Punk Rock XmasSince about ten percent of the world's population is homosexual, I find it fitting to include one queer carol in our Top 10. This one - by noted San Francisco queercore punk band Pansy Division - couldn't be louder or prouder of its sexual proclivities (or more explicit in its desires). The song is addressed to a youngster who, like many gay men, struggles for acceptance. "Your family won't give you encouragement," singer Jon Ginoli warbles, then offers, "let me give you sexual nourishment." That's as dignified as it gets, as the rest of the song finds Ginoli and his musical boy toy, "Licking nipples, licking nuts, putting candy canes up each others butts." "You'll probably get sweaters, underwear, and socks," the singer commiserates, "but what you really want for Christmas is a nice hard cock." Christmas, certainly, is about getting what one wants, and my guess is that Ginoli will grant his lover's wish - several times. (Available on Rhino's Punk Rock Christmas.)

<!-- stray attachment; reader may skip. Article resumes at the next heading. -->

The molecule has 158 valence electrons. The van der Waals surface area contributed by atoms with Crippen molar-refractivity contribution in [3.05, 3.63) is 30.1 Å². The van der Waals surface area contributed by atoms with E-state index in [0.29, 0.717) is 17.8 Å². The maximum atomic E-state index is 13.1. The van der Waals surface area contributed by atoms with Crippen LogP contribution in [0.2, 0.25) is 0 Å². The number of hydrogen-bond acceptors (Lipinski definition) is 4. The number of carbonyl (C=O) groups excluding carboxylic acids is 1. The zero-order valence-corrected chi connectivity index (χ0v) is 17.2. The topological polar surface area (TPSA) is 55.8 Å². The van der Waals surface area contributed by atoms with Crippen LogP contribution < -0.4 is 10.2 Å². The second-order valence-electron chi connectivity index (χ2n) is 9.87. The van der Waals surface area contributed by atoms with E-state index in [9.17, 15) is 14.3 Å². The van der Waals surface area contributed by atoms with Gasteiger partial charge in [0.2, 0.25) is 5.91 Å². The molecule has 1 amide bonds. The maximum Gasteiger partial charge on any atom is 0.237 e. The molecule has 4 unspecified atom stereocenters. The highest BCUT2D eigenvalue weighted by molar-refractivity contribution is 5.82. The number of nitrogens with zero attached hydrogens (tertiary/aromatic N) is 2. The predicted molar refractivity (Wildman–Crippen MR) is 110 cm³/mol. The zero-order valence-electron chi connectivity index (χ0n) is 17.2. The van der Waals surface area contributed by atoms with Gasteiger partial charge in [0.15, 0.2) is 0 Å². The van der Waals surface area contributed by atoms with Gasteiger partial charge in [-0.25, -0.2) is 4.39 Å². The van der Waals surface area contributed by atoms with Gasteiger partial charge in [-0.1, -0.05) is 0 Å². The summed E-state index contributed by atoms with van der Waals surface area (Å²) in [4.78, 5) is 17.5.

6. C-H-R-I-S-T-M-A-S, Yobs (Safari, 1980)
    I'll refer you to my discussion of their Christmas Album for greater detail, but the Yobs were a pseudonymous incarnation of the Boys, an early English punk band. Never a font of maturity and wisdom, the Boys reached new depths of puerile humor on "C-H-R-I-S-T-M-A-S," and the holiday was better for it. In my extensive collection of music, I can think of no song more filthy, more disgusting, or more perfect in its utter depravity. One by one, the singer ticks off the nine letters of Christmas, each character of the alphabet representing a body part, sexual act, or venereal disease that made a recent holiday romance particularly memorable and progressively more unpleasant. Beginning with "C is for your little clit that I go down beneath," he concludes with "S is for the syphilis that rots away my dick." "Christmas comes but once a year," our hapless adventurer surmises with relief, noting wryly, "It makes me fucking sick!" The band caps the sordid affair with a perverted chorus of "Ding Dong! Merrily On High," and, finally, all is calm - though hardly bright.

  7. Santa Claus Is Coming To My House, Karla DeVito, (Epic, 1982)